Final funding package includes bill to secure coal miners' pensions, healthcare
After threatening to block all bills until Congress secured the pensions and healthcare for coal miners and their dependents, U.S. Sen. Joe Manchin announced that his bipartisan legislation to do so was included in the final funding package to keep the government open beyond Dec. 20. The legislation will protect the pensions and healthcare of nearly 100,000 coal miners, securing the lifetime healthcare benefits for the 13,000 miners who would have lost them entirely and 92,000 miners' pensions that would have been "gutted" in 2020 without action, Manchin said in a Dec. 16 release.
White House contender Bloomberg wants coal-free, 100% clean energy by 2050
Former New York City Mayor and 2020 White House hopeful Mike Bloomberg called to shut down all U.S. coal plants by 2030 and for the country to rely fully on clean energy by 2050 as part of a campaign energy plan released Dec. 13. With the release of the proposal, Bloomberg joins several other top Democratic presidential contenders who have pledged to move the U.S. to 100% clean energy if elected.
US senators introduce bipartisan bill to promote coal-derived carbon products
U.S. lawmakers proposed bipartisan legislation Dec. 12 to support the research and development of coal-derived carbon products. Introduced in the U.S. Senate, the Creating Opportunities and Leveraging Technologies for Coal Carbon Act, or COAL TeCC Act, proposes to establish a program within the U.S. Department of Energy to advance the research and promotion of coal-derived carbon products.
Big energy bill, confirmation of FERC nominee not likely until 2020
With a little over a week left until Congress adjourns for 2019, the U.S. Senate will likely defer major planned action on energy until 2020. That action includes voting on confirmation of Federal Energy Regulatory Commission nominee James Danly and introducing broad energy legislation that contains proposals that the Senate Committee on Energy and Commerce approved in 2019.
Murray Energy lenders fire back on union, Consol objections to bankruptcy plan
An ad hoc group of superpriority lenders denounced objections from a coal miner union and Consol Energy Inc. in Murray Energy Corp.'s bankruptcy case, saying the two entities are seeking to second-guess the debtors. Murray Energy and certain of its affiliates filed for bankruptcy protection in October and have since submitted a bankruptcy reorganization plan that involves the formation of a stalking horse bidder, a sale of substantially all of its assets and a proposal to wind down the estate.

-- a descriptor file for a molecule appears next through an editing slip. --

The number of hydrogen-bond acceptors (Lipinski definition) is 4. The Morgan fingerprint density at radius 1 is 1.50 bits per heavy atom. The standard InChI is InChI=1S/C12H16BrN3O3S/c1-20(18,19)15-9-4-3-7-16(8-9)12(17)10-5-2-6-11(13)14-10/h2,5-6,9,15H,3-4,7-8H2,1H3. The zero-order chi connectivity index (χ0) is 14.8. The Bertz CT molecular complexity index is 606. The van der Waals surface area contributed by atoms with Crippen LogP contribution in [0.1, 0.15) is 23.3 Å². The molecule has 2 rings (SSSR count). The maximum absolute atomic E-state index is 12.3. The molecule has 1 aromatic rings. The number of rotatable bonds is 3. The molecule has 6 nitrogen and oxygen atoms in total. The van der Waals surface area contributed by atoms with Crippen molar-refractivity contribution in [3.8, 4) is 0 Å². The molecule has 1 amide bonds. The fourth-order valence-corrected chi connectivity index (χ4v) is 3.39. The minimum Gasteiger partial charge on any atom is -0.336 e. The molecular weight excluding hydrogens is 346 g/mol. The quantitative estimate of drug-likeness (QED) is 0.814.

Judge authorizes Murray Energy to obtain $440M in postpetition financing
A federal judge authorized Murray Energy Corp. and certain affiliates to obtain up to $440 million in postpetition financing under a superpriority debtor-in-possession credit facility as part of an ongoing bankruptcy restructuring. Murray Energy filed for Chapter 11 bankruptcy protection in late October and subsequently submitted a plan to establish a stalking horse bidder to make an offer on its assets.
Murray Energy submits plan to sell off assets, wind down estate in restructuring
Murray Energy Corp. filed a restructuring proposal that includes plans to sell off substantially all of its assets and wind down the estate. The largest privately-owned U.S. coal producer filed for bankruptcy protection in October. The company owns and operates 13 active mines across Northern, Central and Southern Appalachia as well as the Illinois Basin, Uinta Basin and in Colombia, according to court documents. A more challenging market in recent years resulted in dozens of coal company bankruptcies since 2008, which Murray Energy and its affiliates had avoided until recently.
US EPA sees no need for new financial requirements for petroleum, coal sectors
The U.S. Environmental Protection Agency proposed to not impose additional financial requirements for the petroleum and coal products manufacturing industry. The regulator said that existing federal and state regulations, as well as the industry's current practices, already address the financial risk to the federal government from the sector.
Hazard Coal challenges American Resources lease bid in Cambrian bankruptcy
The owner of eastern Kentucky coal properties disputed the validity of American Resources Corp.'s bid for their leases in Cambrian Coal Corp.'s bankruptcy proceedings. Hazard Coal Corp., which owns the properties in Perry County, Ky., wrote in a Dec. 10 filing with the U.S. Bankruptcy Court for the Eastern District of Kentucky that its lease with Perry County Coal LLC, a subsidiary of Cambrian, expired four days before the debtors filed for bankruptcy protection. Hazard alleges that it terminated the lease after the debtor missed its annual minimum royalty payment, triggering an event of default.